Charging negative rates on reserves is equally misguided. This would essentially serve as a bank tax with the idea that this might make banks more inclined to loan money. But banks don’t lend reserves. They are never reserve constrained so there’s no such thing as charging them a fee with the hopes that they will “lend their reserves”. Banks lend when creditworthy customers enter their establishments. Charging a fee on reserves would only reduce the net interest income to banks while having no impact on overall consumer credit demand. Again, this would defeat the purpose of trying to boost aggregate demand.

2) Language change.

What it means - The Fed would alter market expectations through a change in their statement language. This is essentially what they did at the most recent meeting when they altered “extended period” to a specific range (2013).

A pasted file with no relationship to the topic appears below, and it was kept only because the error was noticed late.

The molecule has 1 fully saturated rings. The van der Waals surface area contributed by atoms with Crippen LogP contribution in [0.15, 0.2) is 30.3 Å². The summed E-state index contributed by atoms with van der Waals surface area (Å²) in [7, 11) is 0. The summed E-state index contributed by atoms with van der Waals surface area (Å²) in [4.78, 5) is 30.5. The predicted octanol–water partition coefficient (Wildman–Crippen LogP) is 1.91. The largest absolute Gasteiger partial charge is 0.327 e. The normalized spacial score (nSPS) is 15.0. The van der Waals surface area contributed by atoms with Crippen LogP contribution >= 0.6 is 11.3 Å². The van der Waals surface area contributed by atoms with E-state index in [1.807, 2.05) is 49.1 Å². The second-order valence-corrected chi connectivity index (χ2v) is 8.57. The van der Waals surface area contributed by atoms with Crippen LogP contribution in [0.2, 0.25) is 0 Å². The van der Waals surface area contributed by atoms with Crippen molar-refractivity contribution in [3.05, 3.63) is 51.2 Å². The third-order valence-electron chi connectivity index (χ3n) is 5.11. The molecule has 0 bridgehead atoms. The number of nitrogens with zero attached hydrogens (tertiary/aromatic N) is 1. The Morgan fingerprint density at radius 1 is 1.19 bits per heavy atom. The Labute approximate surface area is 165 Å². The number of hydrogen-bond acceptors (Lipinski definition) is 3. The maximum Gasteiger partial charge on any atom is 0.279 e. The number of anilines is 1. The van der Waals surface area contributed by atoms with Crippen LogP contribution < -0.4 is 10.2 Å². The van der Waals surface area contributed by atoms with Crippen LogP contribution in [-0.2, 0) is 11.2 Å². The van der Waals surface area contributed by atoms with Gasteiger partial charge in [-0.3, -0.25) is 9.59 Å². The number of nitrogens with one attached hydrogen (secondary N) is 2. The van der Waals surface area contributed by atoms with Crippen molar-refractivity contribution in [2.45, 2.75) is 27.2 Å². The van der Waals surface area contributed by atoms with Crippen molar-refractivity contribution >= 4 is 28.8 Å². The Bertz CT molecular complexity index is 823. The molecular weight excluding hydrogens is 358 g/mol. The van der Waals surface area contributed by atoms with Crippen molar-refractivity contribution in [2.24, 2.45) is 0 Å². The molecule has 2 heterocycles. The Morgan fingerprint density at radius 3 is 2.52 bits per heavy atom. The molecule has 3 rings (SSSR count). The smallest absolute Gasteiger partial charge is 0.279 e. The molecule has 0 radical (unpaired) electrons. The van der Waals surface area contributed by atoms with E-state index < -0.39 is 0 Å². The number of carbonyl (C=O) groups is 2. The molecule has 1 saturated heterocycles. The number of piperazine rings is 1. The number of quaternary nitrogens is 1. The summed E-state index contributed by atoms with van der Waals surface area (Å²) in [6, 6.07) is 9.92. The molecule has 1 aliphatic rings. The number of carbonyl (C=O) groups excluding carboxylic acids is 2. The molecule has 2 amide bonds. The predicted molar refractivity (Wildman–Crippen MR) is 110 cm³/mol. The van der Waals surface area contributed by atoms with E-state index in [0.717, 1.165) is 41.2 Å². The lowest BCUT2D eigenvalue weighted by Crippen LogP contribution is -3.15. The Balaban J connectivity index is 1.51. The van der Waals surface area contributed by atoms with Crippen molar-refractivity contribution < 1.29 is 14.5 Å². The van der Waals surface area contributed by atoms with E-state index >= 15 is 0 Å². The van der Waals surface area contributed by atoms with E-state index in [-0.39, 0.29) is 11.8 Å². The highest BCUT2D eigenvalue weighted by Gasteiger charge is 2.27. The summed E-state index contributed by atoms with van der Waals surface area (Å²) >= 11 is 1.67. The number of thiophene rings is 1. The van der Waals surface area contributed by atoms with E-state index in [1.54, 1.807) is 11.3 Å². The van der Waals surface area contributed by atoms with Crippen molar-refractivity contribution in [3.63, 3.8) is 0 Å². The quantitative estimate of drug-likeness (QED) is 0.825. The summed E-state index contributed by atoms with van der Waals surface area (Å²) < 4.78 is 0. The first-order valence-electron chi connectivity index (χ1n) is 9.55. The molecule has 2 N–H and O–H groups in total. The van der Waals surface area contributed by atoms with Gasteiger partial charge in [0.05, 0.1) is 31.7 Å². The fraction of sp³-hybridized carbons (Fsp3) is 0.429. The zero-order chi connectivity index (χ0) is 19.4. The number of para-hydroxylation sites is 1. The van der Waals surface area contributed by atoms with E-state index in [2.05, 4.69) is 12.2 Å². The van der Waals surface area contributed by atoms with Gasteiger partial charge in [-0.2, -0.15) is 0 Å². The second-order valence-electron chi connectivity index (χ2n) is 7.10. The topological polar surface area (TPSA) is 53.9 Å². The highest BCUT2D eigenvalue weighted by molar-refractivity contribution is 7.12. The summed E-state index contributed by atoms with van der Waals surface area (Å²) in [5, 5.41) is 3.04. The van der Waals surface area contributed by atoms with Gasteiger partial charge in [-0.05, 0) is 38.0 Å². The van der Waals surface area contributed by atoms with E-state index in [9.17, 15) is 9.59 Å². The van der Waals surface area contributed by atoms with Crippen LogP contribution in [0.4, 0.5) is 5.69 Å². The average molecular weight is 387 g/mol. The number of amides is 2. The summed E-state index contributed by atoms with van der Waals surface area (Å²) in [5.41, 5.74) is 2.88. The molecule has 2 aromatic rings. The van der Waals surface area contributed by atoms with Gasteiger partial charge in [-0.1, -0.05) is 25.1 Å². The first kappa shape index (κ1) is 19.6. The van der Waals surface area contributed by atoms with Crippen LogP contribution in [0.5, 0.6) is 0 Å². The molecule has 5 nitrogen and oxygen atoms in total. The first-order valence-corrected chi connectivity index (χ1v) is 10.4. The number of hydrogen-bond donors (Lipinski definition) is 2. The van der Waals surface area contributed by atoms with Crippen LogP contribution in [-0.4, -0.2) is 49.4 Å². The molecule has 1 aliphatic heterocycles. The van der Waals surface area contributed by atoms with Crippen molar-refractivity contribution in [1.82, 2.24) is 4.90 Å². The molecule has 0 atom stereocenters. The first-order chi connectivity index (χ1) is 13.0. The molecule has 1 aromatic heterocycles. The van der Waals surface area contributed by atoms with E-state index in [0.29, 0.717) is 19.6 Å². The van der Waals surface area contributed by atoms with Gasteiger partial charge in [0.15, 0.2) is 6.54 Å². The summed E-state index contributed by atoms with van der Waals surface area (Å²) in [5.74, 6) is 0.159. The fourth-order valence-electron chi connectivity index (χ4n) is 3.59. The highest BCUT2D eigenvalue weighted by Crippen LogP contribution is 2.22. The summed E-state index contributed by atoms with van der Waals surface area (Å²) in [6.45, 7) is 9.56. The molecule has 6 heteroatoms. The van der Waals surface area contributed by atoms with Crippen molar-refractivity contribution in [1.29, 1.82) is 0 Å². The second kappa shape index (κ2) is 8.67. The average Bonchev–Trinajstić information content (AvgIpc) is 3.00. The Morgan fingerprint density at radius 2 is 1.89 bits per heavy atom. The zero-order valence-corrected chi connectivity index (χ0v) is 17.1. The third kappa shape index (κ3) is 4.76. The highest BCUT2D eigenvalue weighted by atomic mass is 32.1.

Will it work? - This is confidence fairy economics in my opinion. I don’t know how this myth of “business uncertainty” has gained so much traction, but the bottom line is that businesses don’t hire because they’re feeling certain about what Fed policy is or isn’t. They hire when they have higher revenues and an improved operating environment that gives them the certainty of knowing that leveraging their operation will result in a higher return on investment. Altering the language in the Fed statements can change market expectations and it might even provide businesses with some clarity about the operating environment, but it’s unlikely to make a material impact in the real economy by increasing aggregate demand and ultimately business revenues. Therefore, I see little reason to conclude that these sorts of language alterations do much more than alter short-term expectations. Without a fundamental driver to help consumers during the balance sheet recession, this remains a weak policy tool at best.

3. QE3.

What is means - The Fed would purchase more securities from the private sector.

Will it work? – This depends on several factors. There are a lot of different things the Fed could do at this point that would differentiate QE3 from QE1 and QE2. They could alter duration, buy different assets, target rates, etc.